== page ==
In Europe, economic data published since the start of the year has confirmed our view that economic recovery is taking place. We are confident that activity will accelerate further this year as there are several sources of growth. In the main Eurozone economies (Germany, France, Spain and Italy) which represent about ¾ of the region-wide GDP, exports are growing at a robust pace. Reforms implemented and the weaknesses of the single currency have all contributed to improve the competitiveness of these countries. More important in our view, domestic demand which was the major drag on growth is bottoming out. In all the main Eurozone economies, consumption is expanding on the back of a slightly better employment outlook and rising consumer confidence. Regarding investments, the GDP is by far the component the most hit by the crisis, particularly since its development is uneven. In Germany and Spain, capex is positive, while it continues to shrink in Italy and France. Recapitalized banks, declining interest rates and ample liquidity coupled with a better outlook should lead to a return of investment.
In line with the constructive flow of economic indicators, the European Central Bank (ECB) has revised upwards its growth forecast for the first time since the financial crisis. Deflation, which was a huge concern two months ago, has completely disappeared from investor radar screens once it became clear that the ECB would launch a large asset purchase program (QE) and once it appeared that growth was picking up. It is worth keeping in mind however that in March, inflation data was negative (-0.1%) and that core-inflation, while positive, has continued to slow down to +0.6%. Any activity slowdown will revive the specter of deflation.
On the other side, in the US, economic data published since the start of the year provides a more complex and less appealing picture. Virtually all economic data speaks for a slowdown in the first quarter of 2015. The key question is whether this is temporary or not and what are the implications of the Fed’s first rate hike. Several factors explain the American economic slowdown. The first factor is very temporary. In January, snowstorms hit central and Eastern States and in February the temperature was very cold, hindering construction works. As it was the case in the first quarter of 2014 as well, harsh winter impacts negatively the US economy. The second two factors are cyclical and probably cancelled each other. On the one hand, the strength of the USD weighs on exports, but on the other hand, the low oil price increases considerably the purchasing power of American consumers. Besides these factors that currently weigh on growth, we are confident that underlying growth remains robust. Consumption, representing about 70 % of the GDP, is supported by a robust labor market and slightly rising wages. In our view, the current episode of weak growth is a soft patch that would fade away in the coming months.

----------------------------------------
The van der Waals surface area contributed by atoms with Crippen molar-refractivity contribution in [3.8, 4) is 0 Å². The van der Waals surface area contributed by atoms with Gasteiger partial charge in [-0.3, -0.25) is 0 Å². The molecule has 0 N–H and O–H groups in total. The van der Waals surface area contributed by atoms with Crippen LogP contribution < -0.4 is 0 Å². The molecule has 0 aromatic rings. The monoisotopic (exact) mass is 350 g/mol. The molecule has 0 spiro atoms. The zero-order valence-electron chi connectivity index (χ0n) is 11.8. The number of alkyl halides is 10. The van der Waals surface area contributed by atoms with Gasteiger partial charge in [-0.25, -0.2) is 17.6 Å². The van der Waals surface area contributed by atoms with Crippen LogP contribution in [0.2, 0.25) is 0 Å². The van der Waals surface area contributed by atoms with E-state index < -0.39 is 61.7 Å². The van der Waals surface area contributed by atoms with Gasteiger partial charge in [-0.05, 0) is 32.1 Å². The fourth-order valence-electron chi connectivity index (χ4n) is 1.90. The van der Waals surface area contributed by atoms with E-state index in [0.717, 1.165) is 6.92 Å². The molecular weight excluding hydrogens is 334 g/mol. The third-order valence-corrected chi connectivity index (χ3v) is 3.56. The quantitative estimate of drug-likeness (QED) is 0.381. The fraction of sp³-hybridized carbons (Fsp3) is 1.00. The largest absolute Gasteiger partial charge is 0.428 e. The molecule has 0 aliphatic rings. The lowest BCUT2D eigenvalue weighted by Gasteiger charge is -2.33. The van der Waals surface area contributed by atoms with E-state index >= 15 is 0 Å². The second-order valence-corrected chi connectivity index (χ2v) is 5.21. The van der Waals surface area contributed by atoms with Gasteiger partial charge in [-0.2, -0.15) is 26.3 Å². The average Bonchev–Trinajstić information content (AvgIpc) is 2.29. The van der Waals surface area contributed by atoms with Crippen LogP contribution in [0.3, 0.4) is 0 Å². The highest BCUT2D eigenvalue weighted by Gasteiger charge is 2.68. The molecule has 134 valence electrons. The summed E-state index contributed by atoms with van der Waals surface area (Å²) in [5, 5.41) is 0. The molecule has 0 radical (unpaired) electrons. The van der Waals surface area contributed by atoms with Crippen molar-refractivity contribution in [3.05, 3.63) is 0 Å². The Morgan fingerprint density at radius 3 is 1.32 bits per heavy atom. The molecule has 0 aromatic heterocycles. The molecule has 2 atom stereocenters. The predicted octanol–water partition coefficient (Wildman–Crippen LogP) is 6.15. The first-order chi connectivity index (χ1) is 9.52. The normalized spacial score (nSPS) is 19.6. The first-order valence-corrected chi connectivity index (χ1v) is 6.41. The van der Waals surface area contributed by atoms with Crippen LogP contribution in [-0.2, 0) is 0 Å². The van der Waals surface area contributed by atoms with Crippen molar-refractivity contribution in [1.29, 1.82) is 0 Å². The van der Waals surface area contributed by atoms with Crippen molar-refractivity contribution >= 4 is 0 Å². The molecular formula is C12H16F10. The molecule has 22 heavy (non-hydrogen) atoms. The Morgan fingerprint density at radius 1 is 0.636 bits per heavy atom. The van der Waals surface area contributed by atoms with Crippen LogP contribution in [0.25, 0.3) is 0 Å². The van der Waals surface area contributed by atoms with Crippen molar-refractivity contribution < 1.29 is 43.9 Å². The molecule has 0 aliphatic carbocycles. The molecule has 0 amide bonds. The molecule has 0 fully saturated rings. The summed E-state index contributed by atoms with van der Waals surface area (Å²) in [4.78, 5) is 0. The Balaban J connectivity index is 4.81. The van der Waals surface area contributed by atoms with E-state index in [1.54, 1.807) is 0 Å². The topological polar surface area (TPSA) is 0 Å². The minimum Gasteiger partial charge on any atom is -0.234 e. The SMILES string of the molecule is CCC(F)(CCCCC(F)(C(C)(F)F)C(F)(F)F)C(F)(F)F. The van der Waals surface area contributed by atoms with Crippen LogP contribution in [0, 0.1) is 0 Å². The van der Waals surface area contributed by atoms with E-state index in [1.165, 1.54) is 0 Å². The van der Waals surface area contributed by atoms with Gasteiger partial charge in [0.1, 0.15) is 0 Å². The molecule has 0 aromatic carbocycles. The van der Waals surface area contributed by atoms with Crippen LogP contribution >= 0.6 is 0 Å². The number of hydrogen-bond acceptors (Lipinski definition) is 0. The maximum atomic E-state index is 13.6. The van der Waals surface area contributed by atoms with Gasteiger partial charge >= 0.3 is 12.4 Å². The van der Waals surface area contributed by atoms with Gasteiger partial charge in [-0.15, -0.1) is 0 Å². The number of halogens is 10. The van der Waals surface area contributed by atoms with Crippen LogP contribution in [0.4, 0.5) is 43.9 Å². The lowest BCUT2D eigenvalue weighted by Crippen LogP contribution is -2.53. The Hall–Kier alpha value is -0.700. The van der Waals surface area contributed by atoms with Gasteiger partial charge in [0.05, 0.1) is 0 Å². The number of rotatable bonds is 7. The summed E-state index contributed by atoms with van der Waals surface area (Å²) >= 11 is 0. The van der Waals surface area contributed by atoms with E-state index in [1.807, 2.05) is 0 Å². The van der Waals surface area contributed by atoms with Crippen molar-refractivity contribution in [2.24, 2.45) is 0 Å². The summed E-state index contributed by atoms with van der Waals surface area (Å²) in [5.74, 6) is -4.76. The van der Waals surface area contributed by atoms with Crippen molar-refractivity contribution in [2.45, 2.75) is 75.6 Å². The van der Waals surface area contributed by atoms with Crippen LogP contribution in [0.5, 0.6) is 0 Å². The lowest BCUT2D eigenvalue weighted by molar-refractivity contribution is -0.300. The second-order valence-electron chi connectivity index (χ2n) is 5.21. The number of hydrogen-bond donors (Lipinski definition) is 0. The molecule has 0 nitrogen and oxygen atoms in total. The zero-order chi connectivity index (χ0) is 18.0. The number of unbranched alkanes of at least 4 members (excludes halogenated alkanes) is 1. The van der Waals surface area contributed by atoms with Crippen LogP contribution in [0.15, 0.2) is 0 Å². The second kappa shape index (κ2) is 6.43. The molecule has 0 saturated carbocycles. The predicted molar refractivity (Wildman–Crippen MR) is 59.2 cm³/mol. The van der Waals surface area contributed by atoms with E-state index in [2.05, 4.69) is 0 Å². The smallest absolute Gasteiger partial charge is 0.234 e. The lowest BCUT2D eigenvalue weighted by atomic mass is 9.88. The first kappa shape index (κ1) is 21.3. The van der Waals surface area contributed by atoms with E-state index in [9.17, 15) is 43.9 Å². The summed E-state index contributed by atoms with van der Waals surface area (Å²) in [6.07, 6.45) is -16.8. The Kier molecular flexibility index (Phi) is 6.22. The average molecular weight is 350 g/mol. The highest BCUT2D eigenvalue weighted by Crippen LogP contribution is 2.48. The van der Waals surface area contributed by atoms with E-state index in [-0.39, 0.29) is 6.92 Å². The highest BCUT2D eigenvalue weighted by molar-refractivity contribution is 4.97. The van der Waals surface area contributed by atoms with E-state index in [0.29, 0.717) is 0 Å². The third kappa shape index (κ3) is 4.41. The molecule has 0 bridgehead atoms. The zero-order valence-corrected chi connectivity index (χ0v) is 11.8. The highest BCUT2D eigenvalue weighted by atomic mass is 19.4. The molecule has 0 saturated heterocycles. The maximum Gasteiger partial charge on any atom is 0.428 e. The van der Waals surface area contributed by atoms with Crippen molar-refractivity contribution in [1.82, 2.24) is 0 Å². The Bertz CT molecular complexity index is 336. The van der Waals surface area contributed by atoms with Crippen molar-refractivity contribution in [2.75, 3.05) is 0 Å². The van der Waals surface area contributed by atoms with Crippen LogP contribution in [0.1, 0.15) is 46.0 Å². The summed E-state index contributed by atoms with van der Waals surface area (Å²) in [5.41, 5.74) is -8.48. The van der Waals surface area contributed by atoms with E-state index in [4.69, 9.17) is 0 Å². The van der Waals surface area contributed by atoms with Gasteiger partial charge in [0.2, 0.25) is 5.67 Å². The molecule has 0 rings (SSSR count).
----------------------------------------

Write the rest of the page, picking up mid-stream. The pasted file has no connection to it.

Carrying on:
Against this background, we expect the Federal Reserve to raise rates for the first time since the Global Financial Crisis sometimes in the second half of the year. While a June rate hike is not completely ruled out, it appears unlikely today. As the Fed repeats, it depends on data, as we are. This adds uncertainty regarding the exact timing of the so called lift off. In our view, it is more important to focus on how fast the Fed will increase its fund rate rather to focus only on when the first rate hike will take place. We think that it will do it very gradually.
Analysis by Ethenea. Yves Longchamp is Head of Macroeconomic Research at ETHENEA Independent Investors AG. Capital Strategies is Ethenea distributor in Spain and Portugal.